Why Adults Need Good Literature, too
Speaking of good reading, this commentary from Joshua J. Whitfield in the Dallas Morning News makes a powerful case for literature that not only shapes our imaginations when we are young, but helps us to be able to see things as they really are when we are adults.
Whitfield reminds us making sense of a world that so often seems unintelligible requires an imagination formed by a sense of how things ought to be. He commends the works of such authors as Flannery O'Connor, who wrote at times shockingly so as to alert her readers to the reality of the disorder around us:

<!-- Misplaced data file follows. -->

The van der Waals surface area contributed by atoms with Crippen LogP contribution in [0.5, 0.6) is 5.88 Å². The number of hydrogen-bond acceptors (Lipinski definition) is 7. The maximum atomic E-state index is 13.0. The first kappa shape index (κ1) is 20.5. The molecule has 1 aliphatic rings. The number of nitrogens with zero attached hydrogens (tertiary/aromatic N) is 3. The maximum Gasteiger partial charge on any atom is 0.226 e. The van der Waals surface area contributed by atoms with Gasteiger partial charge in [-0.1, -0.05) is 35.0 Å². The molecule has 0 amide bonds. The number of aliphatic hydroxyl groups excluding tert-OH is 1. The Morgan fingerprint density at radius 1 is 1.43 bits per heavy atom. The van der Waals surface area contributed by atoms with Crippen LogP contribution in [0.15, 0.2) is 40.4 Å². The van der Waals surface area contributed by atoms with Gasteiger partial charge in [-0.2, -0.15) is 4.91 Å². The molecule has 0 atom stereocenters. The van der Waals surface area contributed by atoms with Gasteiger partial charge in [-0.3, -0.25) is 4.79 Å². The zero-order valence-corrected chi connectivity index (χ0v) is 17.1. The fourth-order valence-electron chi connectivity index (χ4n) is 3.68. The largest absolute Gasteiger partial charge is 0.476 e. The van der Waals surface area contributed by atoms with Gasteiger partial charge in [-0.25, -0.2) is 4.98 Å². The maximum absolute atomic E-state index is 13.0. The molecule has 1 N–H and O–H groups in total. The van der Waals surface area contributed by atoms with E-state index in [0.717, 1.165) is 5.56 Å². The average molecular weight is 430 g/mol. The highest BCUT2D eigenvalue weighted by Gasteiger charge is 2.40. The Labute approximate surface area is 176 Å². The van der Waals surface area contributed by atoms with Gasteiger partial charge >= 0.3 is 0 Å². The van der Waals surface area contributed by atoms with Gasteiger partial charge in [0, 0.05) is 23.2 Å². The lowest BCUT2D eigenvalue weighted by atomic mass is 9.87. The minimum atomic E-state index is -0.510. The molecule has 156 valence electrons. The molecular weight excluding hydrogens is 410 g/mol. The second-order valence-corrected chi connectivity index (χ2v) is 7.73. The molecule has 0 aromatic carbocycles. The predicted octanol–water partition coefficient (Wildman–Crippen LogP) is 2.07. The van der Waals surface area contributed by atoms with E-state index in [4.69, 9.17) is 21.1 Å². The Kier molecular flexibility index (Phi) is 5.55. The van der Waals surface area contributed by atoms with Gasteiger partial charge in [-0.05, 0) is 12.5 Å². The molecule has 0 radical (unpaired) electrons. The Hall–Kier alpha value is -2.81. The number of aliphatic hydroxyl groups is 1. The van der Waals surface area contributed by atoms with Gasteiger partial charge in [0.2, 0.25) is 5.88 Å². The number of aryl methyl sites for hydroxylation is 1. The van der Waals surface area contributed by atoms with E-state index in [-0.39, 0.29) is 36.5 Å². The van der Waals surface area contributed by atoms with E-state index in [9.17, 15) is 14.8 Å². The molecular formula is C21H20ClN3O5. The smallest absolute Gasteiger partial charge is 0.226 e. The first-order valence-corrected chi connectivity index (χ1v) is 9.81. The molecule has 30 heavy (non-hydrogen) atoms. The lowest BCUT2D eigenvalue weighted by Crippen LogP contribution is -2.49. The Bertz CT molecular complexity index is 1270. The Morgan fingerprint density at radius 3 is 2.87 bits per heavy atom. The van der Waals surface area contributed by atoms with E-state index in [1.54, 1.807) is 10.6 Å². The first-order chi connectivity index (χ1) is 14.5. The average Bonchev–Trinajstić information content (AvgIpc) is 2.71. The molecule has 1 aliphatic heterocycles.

"The reason why Flannery O'Connor and other Southern writers often wrote about "freaks," she said, was because "we are still able to recognize one." Writing about murderers, racists, traveling Bible-selling hypocrites, O'Connor was a master of her art, the strange genre she called grotesque. It was her way of telling the truth through lies and good through evil."
Aleksander Solzhenitsyn, the author of the Gulag Archipelago, who knew firsthand more about freakish grotesquery than any human being should have to endure, observed that "the line dividing good and evil cuts through the heart of every human being." Perhaps most importantly, a vital and moral imagination shaped by good literature is not only able to identify the grotesque around us, but the disorder with ourselves, as well.